November 4, 2012
By Larri Jo StarkeyThe American Quarter Horse Journal
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AQHA Professional Horsemen Jill Newcomb and Charlie Cole talk a little trash before they competed against one another in the Cowboy Mounted Shooting exhibition.
The black powder flew and so did the trash talk November 3 as four AQHA Professional Horsemen took on the cowboy mounted shooting challenge at the 2012 AQHA World Championship Show.
A demonstration by the Cowboy Mounted Shooting Association included a “Battle of the Sexes,” with first-time shooters Jill Newcomb, Linda Crothers, Ryan Cottingim and Charlie Cole.
Earlier in the afternoon, CMSA President Dan Plaster lectured the four contestants on gun safety and the proper use of the pistols, then quizzed the neophytes on their horse experience. Hint: They have lots.
He also, along with World Show announcer and sometime-shooter Darren Moore, coached the newbies on the fine points of the CMSA pattern and time penalties.
“What would be a good time for this pattern?” Charlie not-so-casually inquired. The AQHA judge is also a speed enthusiast who competed in senior pole bending before tackling mounted shooting. “I just like to know what I’m shooting for.”
Linda came a little bit prepared, having taken a few lessons at home the minute she learned she was taking part in the demonstration.
“You think I’m shooting for second?” she said. “I’m going to bring it.”
Between the afternoon safety prep and the evening shooting competition, Linda led a clinic on equitation over fences as part of the Ride the Rail/Ride the Pattern series, where AQHA Professional Horseman Stephanie Lynn was signing copies of her book, “A Lifetime Affair,” and donating half the proceeds to the AQHA Professional Horsemen’s Crisis Fund. Sales of DVDs from the Ride the Rail/Ride the Pattern clinics also benefit the Professional Horsemen’s Crisis Fund.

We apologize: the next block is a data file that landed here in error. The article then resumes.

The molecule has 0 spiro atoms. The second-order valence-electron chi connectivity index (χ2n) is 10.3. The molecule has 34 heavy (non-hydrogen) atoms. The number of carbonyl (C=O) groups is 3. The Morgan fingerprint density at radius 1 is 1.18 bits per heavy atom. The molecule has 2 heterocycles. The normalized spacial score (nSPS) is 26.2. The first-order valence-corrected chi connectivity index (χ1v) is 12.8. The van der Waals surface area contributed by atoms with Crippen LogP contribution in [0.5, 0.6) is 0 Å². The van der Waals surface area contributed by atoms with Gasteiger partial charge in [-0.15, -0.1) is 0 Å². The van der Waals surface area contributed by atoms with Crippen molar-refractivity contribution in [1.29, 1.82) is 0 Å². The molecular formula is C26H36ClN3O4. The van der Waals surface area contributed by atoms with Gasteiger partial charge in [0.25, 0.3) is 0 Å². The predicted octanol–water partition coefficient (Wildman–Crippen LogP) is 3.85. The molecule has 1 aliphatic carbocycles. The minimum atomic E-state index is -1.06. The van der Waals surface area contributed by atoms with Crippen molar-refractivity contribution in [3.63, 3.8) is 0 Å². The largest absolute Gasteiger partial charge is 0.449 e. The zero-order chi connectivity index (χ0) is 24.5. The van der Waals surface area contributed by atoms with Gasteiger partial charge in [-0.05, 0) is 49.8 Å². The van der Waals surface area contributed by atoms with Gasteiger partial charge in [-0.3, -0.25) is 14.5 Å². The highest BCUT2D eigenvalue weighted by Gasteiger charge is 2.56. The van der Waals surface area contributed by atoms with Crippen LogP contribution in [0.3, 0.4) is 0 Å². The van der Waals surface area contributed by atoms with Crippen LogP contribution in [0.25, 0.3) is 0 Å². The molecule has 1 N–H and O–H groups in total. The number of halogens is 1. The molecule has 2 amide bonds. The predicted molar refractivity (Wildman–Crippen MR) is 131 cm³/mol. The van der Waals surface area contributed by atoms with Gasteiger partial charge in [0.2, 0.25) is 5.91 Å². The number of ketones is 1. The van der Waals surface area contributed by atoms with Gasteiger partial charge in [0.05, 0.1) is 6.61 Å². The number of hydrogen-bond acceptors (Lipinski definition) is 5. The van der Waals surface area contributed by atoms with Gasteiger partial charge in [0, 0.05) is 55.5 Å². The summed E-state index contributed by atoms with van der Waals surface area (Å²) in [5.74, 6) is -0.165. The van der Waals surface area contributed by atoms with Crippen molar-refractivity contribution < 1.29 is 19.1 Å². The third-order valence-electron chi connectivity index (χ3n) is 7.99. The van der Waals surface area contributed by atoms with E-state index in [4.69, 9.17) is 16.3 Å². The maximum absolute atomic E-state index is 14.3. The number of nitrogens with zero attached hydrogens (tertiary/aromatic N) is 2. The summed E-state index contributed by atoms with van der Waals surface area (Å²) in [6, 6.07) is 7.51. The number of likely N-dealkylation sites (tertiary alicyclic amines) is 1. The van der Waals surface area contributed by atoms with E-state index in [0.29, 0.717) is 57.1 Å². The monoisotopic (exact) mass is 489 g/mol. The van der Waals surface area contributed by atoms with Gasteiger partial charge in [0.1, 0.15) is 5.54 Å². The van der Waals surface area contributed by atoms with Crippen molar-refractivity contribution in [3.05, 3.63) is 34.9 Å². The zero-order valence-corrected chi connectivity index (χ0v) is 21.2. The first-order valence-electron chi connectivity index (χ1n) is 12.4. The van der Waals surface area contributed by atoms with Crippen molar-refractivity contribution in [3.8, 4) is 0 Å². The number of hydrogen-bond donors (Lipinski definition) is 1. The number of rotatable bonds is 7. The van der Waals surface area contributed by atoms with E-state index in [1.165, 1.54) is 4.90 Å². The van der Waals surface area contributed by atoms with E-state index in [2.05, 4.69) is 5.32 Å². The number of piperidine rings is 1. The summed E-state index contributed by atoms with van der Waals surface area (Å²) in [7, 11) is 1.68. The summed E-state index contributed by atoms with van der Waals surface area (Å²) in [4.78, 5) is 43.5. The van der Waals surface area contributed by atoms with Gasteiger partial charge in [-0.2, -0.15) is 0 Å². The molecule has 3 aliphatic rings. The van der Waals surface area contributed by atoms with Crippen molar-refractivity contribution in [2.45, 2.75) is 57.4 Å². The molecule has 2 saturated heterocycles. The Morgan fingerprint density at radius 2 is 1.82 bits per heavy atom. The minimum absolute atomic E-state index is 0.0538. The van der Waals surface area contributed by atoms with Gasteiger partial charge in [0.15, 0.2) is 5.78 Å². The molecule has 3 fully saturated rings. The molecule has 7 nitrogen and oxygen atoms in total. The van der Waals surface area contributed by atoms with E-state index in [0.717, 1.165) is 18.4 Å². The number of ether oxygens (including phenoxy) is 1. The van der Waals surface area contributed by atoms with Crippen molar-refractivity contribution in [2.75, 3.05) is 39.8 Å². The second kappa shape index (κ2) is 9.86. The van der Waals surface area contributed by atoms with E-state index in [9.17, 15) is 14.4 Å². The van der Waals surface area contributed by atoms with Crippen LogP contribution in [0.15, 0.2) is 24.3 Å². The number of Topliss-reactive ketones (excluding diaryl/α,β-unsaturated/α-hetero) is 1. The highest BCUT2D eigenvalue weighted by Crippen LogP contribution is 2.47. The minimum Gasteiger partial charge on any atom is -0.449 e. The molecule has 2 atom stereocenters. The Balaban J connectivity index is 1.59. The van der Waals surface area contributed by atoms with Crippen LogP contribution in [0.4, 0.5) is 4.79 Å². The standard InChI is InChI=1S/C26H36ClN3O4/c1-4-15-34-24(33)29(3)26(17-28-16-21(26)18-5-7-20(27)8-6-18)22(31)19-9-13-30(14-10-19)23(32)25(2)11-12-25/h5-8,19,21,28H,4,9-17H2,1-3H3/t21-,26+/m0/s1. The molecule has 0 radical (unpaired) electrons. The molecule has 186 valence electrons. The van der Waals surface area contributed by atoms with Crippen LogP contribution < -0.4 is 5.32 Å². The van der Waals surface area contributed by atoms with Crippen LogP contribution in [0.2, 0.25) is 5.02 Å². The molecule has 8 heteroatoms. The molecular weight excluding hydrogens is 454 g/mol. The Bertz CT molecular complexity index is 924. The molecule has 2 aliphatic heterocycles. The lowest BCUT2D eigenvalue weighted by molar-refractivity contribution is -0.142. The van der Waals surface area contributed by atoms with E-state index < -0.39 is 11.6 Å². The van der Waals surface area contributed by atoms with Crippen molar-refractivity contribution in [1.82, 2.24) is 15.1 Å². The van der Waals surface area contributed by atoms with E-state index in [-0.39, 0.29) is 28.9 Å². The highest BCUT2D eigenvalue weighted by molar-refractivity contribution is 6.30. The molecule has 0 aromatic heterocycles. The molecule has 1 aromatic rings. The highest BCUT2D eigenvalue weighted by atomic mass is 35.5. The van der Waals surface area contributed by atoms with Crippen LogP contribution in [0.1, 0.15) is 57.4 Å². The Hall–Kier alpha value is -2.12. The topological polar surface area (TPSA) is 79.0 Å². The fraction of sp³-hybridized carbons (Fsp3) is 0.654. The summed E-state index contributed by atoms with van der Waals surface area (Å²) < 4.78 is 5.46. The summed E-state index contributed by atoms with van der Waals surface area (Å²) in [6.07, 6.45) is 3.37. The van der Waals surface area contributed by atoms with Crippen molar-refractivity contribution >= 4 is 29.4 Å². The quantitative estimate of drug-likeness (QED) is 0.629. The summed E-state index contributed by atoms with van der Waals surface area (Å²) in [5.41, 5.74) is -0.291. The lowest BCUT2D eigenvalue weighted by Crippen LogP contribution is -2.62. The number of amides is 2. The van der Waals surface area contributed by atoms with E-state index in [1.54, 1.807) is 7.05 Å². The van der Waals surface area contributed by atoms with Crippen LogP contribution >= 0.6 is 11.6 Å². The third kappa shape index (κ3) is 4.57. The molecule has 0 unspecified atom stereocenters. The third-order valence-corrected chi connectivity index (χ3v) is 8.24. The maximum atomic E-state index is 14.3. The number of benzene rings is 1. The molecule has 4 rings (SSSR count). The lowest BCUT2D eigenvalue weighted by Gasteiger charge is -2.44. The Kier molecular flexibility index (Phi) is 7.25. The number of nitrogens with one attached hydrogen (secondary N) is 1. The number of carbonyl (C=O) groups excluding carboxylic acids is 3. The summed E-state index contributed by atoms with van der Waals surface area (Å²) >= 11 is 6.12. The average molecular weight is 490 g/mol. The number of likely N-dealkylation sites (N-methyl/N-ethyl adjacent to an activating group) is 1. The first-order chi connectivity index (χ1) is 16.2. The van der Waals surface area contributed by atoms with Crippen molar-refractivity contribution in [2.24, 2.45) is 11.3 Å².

Jill had never shot a gun before, and she practiced before the self-proclaimed “queen of bling” announced that her goal was to not break a nail during the evening finals.
Ryan said he had never shot from a horse before.
“I’ve got just the horse for you,” Dan joshed. “He’s never been shot off of before.”
And with that, the competition was on.
Between the two pole bending finals – junior and senior – and the two barrel racing finals – junior and senior – the AQHA horsemen mounted borrowed horses and tested their prowess on the course. Before and after them, mounted shooters with some experience under their belts showed the way the course ought to be run.
During the competition, the audience was invited to text in votes for fan favorite, and many of the trainers’ friends and clients took to Facebook and Twitter to urge others to vote for their favorites.
In the end, the men’s team won on time, and Ryan, whom announcer Darren teased as being a "pretty mama’s boy," won the fan-favorite award. AQHA donated $250 in Ryan's name to the AQHA Professional Horsemen's Crisis Fund.
Special events will continue during evening performances at the World Show.